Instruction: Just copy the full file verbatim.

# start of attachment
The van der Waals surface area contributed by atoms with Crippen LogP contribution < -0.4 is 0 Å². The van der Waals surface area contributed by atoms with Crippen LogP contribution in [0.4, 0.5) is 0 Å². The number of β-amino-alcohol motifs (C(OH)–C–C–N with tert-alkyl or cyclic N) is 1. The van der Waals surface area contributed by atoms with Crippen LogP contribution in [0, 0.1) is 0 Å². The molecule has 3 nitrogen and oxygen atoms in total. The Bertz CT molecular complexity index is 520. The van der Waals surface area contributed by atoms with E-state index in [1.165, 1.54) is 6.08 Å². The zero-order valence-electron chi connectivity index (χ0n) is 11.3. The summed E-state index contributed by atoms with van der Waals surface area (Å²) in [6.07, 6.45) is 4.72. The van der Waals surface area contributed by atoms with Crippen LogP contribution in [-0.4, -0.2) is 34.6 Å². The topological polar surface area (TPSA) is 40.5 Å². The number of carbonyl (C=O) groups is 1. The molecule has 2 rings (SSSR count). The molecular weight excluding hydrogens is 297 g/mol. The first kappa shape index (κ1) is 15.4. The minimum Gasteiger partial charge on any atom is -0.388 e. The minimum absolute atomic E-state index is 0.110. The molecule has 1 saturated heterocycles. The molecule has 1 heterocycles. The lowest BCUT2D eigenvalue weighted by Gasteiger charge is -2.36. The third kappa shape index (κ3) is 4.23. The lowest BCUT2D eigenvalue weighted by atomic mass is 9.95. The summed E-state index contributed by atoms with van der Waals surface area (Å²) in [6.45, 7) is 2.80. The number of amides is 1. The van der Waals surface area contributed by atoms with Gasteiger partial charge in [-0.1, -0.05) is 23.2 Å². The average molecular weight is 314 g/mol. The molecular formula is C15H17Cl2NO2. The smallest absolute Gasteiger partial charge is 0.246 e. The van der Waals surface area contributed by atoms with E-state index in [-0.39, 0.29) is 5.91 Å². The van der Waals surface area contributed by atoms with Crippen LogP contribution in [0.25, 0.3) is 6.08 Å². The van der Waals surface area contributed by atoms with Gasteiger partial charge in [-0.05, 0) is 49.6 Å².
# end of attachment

The van der Waals surface area contributed by atoms with Crippen LogP contribution < -0.4 is 0 Å². The van der Waals surface area contributed by atoms with Crippen LogP contribution in [0.4, 0.5) is 0 Å². The number of β-amino-alcohol motifs (C(OH)–C–C–N with tert-alkyl or cyclic N) is 1. The van der Waals surface area contributed by atoms with Crippen LogP contribution in [0, 0.1) is 0 Å². The molecule has 3 nitrogen and oxygen atoms in total. The Bertz CT molecular complexity index is 520. The van der Waals surface area contributed by atoms with E-state index in [1.165, 1.54) is 6.08 Å². The zero-order valence-electron chi connectivity index (χ0n) is 11.3. The summed E-state index contributed by atoms with van der Waals surface area (Å²) in [6.07, 6.45) is 4.72. The van der Waals surface area contributed by atoms with Crippen LogP contribution in [-0.4, -0.2) is 34.6 Å². The topological polar surface area (TPSA) is 40.5 Å². The number of carbonyl (C=O) groups is 1. The molecule has 2 rings (SSSR count). The molecular weight excluding hydrogens is 297 g/mol. The first kappa shape index (κ1) is 15.4. The minimum Gasteiger partial charge on any atom is -0.388 e. The minimum absolute atomic E-state index is 0.110. The molecule has 1 saturated heterocycles. The molecule has 1 heterocycles. The lowest BCUT2D eigenvalue weighted by Gasteiger charge is -2.36. The third kappa shape index (κ3) is 4.23. The lowest BCUT2D eigenvalue weighted by atomic mass is 9.95. The summed E-state index contributed by atoms with van der Waals surface area (Å²) in [6.45, 7) is 2.80. The number of amides is 1. The van der Waals surface area contributed by atoms with Gasteiger partial charge in [-0.1, -0.05) is 23.2 Å². The average molecular weight is 314 g/mol. The molecular formula is C15H17Cl2NO2. The smallest absolute Gasteiger partial charge is 0.246 e. The van der Waals surface area contributed by atoms with E-state index in [-0.39, 0.29) is 5.91 Å². The van der Waals surface area contributed by atoms with Crippen LogP contribution in [0.25, 0.3) is 6.08 Å². The van der Waals surface area contributed by atoms with Gasteiger partial charge in [-0.05, 0) is 49.6 Å².